My symptoms are similar to yours. I do have problems with balance and dizziness when I spend time looking up and down. For example, I was helping a friend hang some pictures in a new home and I spent about an hour gazing up and down as we were working. The next morning I woke up with nausea and a spinning sensation. You do not mention any nausea with these symptoms. Have you had nausea as well?

If you seek the advice of an ENT doctor and all other problems are ruled out, I suggest that you ask about the possibility of vestibular therapy. You will be taught the Epley maneuver that Sue, @sueinmn, mentioned above. There are other exercises that can also be quite helpful. Here are some examples:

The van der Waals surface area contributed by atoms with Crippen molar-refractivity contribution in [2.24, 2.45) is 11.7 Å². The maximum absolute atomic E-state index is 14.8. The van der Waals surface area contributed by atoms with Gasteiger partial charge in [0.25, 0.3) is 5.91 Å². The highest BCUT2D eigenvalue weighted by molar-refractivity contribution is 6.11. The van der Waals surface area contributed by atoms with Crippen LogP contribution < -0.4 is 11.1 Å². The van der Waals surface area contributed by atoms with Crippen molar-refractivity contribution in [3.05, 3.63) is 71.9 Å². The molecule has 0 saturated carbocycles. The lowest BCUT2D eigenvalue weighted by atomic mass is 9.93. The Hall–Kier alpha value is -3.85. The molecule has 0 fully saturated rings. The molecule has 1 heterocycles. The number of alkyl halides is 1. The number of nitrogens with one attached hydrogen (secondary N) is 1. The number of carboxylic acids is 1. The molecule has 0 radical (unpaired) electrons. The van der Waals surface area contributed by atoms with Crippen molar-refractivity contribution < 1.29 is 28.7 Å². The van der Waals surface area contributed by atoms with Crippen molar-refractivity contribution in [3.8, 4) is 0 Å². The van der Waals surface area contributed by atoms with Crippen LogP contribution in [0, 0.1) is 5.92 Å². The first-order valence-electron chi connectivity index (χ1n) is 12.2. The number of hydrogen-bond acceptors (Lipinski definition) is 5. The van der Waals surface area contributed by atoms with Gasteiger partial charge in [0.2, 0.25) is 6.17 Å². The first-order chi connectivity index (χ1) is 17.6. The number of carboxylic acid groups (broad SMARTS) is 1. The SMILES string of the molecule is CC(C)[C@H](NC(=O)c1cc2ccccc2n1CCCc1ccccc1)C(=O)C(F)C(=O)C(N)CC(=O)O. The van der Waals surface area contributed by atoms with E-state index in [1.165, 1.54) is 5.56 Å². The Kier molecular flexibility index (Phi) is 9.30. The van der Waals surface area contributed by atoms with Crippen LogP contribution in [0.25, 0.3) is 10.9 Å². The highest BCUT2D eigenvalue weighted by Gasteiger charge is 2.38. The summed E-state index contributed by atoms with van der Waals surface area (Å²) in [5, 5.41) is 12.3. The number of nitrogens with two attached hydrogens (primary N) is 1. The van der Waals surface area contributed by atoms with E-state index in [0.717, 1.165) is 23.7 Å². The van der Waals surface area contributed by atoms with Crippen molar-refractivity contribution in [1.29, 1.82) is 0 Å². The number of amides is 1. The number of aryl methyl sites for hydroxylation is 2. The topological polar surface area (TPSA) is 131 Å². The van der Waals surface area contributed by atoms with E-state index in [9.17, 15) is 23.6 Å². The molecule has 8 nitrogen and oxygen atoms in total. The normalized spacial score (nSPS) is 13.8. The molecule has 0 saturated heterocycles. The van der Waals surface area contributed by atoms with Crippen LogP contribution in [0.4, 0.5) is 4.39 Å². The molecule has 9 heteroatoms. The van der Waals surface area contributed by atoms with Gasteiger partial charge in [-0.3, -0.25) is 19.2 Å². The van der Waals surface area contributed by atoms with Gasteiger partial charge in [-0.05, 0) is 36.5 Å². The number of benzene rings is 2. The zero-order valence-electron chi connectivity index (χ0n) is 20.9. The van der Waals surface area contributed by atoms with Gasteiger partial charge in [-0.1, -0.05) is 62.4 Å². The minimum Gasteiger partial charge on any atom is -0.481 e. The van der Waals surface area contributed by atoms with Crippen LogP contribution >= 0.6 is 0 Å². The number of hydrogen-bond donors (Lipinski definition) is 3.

https://www.youtube.com/watch?v=yL7TBP8fBtg and

Have you consulted with an ENT doctor yet?

Jump to this post

Hi, Teresa. And thank you for the vids.

Have not experienced any nausea or vomiting… in fact, now that I've been through a few of the spells, I kind of enjoy them, when I'm in bed and know that I'm safe. Is that a weird reaction??? ;>)

While in bed, I've noticed the spinning is more intense when I turn from left to right, and less so when going the other way. So I guess I'll have to do the maneuvers for both sides. Is it common to have the prob bilaterally? Thinking my strategy should be to solve the left to right first, and only after that's been corrected for a period of time, to then move on to the less severe right to left. Wanna make sure that fixing one side will not mess up the other. Ideas?

Have no clue what could have caused the crystal to jump into a canal it doesn't belong in. Can't imagine anything I've done — even inadvertently — to have messed up my ear anatomy. Baffling!